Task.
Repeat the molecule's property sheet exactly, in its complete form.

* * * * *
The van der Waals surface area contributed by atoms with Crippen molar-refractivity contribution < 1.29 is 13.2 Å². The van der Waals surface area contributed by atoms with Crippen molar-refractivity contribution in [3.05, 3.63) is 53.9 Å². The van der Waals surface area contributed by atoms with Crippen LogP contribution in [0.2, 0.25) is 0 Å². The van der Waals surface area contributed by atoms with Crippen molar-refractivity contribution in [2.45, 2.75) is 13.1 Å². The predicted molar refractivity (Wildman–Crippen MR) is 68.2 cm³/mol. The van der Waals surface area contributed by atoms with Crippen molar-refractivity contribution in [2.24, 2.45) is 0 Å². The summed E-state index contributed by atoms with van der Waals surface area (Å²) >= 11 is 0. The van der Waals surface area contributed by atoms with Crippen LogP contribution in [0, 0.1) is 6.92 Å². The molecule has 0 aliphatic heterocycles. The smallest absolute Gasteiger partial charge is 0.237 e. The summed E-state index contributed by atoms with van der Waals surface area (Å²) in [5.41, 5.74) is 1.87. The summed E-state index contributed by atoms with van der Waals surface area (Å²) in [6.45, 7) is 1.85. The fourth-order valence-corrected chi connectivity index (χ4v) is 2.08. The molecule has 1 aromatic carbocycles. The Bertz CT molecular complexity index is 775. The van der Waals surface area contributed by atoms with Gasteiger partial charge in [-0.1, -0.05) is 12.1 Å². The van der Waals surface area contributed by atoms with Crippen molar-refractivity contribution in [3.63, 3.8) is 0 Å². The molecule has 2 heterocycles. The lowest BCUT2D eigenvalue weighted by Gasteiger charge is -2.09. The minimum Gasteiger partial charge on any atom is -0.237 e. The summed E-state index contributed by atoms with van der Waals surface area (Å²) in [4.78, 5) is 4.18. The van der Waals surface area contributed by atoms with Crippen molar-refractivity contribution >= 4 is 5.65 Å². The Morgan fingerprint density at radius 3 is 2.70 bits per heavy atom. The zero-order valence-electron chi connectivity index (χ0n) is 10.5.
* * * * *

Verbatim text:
The van der Waals surface area contributed by atoms with Crippen molar-refractivity contribution < 1.29 is 13.2 Å². The van der Waals surface area contributed by atoms with Crippen molar-refractivity contribution in [3.05, 3.63) is 53.9 Å². The van der Waals surface area contributed by atoms with Crippen LogP contribution in [0.2, 0.25) is 0 Å². The van der Waals surface area contributed by atoms with Crippen molar-refractivity contribution in [2.45, 2.75) is 13.1 Å². The predicted molar refractivity (Wildman–Crippen MR) is 68.2 cm³/mol. The van der Waals surface area contributed by atoms with Crippen molar-refractivity contribution in [2.24, 2.45) is 0 Å². The summed E-state index contributed by atoms with van der Waals surface area (Å²) >= 11 is 0. The van der Waals surface area contributed by atoms with Crippen LogP contribution in [0, 0.1) is 6.92 Å². The molecule has 0 aliphatic heterocycles. The smallest absolute Gasteiger partial charge is 0.237 e. The summed E-state index contributed by atoms with van der Waals surface area (Å²) in [5.41, 5.74) is 1.87. The summed E-state index contributed by atoms with van der Waals surface area (Å²) in [6.45, 7) is 1.85. The fourth-order valence-corrected chi connectivity index (χ4v) is 2.08. The molecule has 1 aromatic carbocycles. The Bertz CT molecular complexity index is 775. The van der Waals surface area contributed by atoms with Gasteiger partial charge in [-0.1, -0.05) is 12.1 Å². The van der Waals surface area contributed by atoms with Crippen molar-refractivity contribution in [3.63, 3.8) is 0 Å². The molecule has 2 heterocycles. The lowest BCUT2D eigenvalue weighted by Gasteiger charge is -2.09. The minimum Gasteiger partial charge on any atom is -0.237 e. The summed E-state index contributed by atoms with van der Waals surface area (Å²) in [4.78, 5) is 4.18. The van der Waals surface area contributed by atoms with Crippen molar-refractivity contribution >= 4 is 5.65 Å². The Morgan fingerprint density at radius 3 is 2.70 bits per heavy atom. The zero-order valence-electron chi connectivity index (χ0n) is 10.5.